The Role of Prior Knowledge in Promoting Higher-Order Thinking Skills in Japanese as a Foreign Language
thesisposted on 09.08.2021, 19:03 by Aurora TsaiAurora Tsai
This study investigates the role of prior knowledge in supporting Japanese foreign language (FL) learners’ L2 higher order thinking skills. Scholars recognize prior knowledge integration as the critical stage where learning occurs (Anderson et al., 2001; Britton, 1994; Kintsch, 1988, 1998), and consider it an untapped resource in the FL classroom (Bernhardt, 2005; Hulstijn, 2011; Koda & Yamashita, 2018). To this end, Koda & Yamashita (2018) developed the reading to learn framework, which entails the extraction of text information, integration of relevant prior
knowledge with text content, and refinement of knowledge. Employing this framework, this study investigates the role of prior knowledge in promoting FL learners’ reading to learn skills. Sixty-six Japanese as a foreign language learners took two versions of a reading to learn test, where they read about societal issues in Japan. One version provided scaffolding to help learners integrate relevant prior knowledge with the text, while the other version provided language activities. Students then expressed their refined understanding of the topic in a series of reflection questions, which were scored and coded for prior knowledge activation. Findings reveal that the scaffolding condition slightly increased learners’ prior knowledge activation, but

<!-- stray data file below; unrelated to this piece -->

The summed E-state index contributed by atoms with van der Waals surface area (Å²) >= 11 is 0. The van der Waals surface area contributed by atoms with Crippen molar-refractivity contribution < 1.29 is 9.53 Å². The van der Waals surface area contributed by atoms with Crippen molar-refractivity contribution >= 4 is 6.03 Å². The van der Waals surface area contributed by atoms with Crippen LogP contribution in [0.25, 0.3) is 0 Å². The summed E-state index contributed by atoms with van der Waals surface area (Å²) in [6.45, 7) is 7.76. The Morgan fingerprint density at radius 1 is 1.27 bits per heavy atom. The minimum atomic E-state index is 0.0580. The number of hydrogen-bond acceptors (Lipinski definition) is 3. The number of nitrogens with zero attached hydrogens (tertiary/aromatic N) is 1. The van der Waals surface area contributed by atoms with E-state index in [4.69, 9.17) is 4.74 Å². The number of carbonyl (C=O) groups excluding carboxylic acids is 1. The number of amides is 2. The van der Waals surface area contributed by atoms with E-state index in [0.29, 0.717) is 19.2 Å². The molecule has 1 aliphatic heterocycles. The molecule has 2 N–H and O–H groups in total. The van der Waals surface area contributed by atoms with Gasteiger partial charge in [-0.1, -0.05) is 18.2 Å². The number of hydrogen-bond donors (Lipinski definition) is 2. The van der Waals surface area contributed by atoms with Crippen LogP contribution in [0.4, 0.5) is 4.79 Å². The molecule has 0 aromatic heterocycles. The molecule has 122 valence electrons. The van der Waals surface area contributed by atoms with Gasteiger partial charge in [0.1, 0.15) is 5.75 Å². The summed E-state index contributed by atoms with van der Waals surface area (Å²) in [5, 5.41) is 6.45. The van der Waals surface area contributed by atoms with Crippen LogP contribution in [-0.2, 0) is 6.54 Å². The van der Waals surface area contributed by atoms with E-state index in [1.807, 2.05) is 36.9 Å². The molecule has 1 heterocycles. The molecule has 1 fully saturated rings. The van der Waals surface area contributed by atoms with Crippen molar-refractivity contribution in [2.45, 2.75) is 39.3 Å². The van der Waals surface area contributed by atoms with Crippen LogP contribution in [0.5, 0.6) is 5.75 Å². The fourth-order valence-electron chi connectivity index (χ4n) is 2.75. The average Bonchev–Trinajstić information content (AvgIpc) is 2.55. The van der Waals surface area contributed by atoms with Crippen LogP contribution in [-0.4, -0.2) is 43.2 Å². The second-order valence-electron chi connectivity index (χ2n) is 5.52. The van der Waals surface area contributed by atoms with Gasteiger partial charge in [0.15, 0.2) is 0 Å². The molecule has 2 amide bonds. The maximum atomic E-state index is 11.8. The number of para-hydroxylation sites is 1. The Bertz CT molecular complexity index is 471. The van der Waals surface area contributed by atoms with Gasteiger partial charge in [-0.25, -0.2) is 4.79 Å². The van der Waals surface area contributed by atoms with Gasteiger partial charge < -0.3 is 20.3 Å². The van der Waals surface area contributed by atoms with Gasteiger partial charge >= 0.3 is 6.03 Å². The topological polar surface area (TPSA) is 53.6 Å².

did not affect learners’ reflection scores, which were mainly predicted by the response length. Although learners displayed adequate reading comprehension and coherent writing, poor scorers tended to not use information from the text or their prior knowledge to support their conclusions.
These findings suggest that FL learners can be encouraged to utilize their world knowledge in class, but may lack the motivation or linguistic fluency to explain this knowledge when discussing complex cultural issues. Learners may benefit from integrated language and content learning activities, where they can obtain more practice with reading to learn and recognize it as a desirable learning outcome.
- Doctor of Philosophy (PhD)